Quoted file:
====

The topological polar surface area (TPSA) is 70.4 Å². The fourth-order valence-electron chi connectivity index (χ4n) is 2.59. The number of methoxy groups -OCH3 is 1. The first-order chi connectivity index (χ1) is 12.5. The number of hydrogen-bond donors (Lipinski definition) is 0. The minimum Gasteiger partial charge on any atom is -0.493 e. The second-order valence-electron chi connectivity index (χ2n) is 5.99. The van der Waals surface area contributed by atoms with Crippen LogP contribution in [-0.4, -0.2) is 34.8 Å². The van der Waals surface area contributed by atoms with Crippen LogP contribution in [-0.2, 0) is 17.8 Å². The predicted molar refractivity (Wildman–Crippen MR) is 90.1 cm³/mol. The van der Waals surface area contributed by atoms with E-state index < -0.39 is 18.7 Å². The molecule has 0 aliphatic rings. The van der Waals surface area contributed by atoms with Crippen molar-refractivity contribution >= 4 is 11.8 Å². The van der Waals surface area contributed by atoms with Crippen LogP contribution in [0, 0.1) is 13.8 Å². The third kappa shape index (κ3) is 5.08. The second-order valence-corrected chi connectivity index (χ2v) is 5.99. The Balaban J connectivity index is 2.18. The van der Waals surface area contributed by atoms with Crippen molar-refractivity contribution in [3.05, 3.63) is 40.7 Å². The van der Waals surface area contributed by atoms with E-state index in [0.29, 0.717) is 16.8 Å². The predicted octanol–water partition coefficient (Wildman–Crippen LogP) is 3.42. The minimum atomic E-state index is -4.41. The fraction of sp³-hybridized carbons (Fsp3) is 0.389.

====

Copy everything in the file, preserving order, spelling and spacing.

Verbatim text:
The topological polar surface area (TPSA) is 70.4 Å². The fourth-order valence-electron chi connectivity index (χ4n) is 2.59. The number of methoxy groups -OCH3 is 1. The first-order chi connectivity index (χ1) is 12.5. The number of hydrogen-bond donors (Lipinski definition) is 0. The minimum Gasteiger partial charge on any atom is -0.493 e. The second-order valence-electron chi connectivity index (χ2n) is 5.99. The van der Waals surface area contributed by atoms with Crippen LogP contribution in [-0.4, -0.2) is 34.8 Å². The van der Waals surface area contributed by atoms with Crippen LogP contribution in [-0.2, 0) is 17.8 Å². The predicted molar refractivity (Wildman–Crippen MR) is 90.1 cm³/mol. The van der Waals surface area contributed by atoms with E-state index < -0.39 is 18.7 Å². The molecule has 0 aliphatic rings. The van der Waals surface area contributed by atoms with Crippen molar-refractivity contribution >= 4 is 11.8 Å². The van der Waals surface area contributed by atoms with Crippen LogP contribution in [0, 0.1) is 13.8 Å². The third kappa shape index (κ3) is 5.08. The second-order valence-corrected chi connectivity index (χ2v) is 5.99. The Balaban J connectivity index is 2.18. The van der Waals surface area contributed by atoms with Crippen molar-refractivity contribution in [3.05, 3.63) is 40.7 Å². The van der Waals surface area contributed by atoms with E-state index in [0.29, 0.717) is 16.8 Å². The predicted octanol–water partition coefficient (Wildman–Crippen LogP) is 3.42. The minimum atomic E-state index is -4.41. The fraction of sp³-hybridized carbons (Fsp3) is 0.389.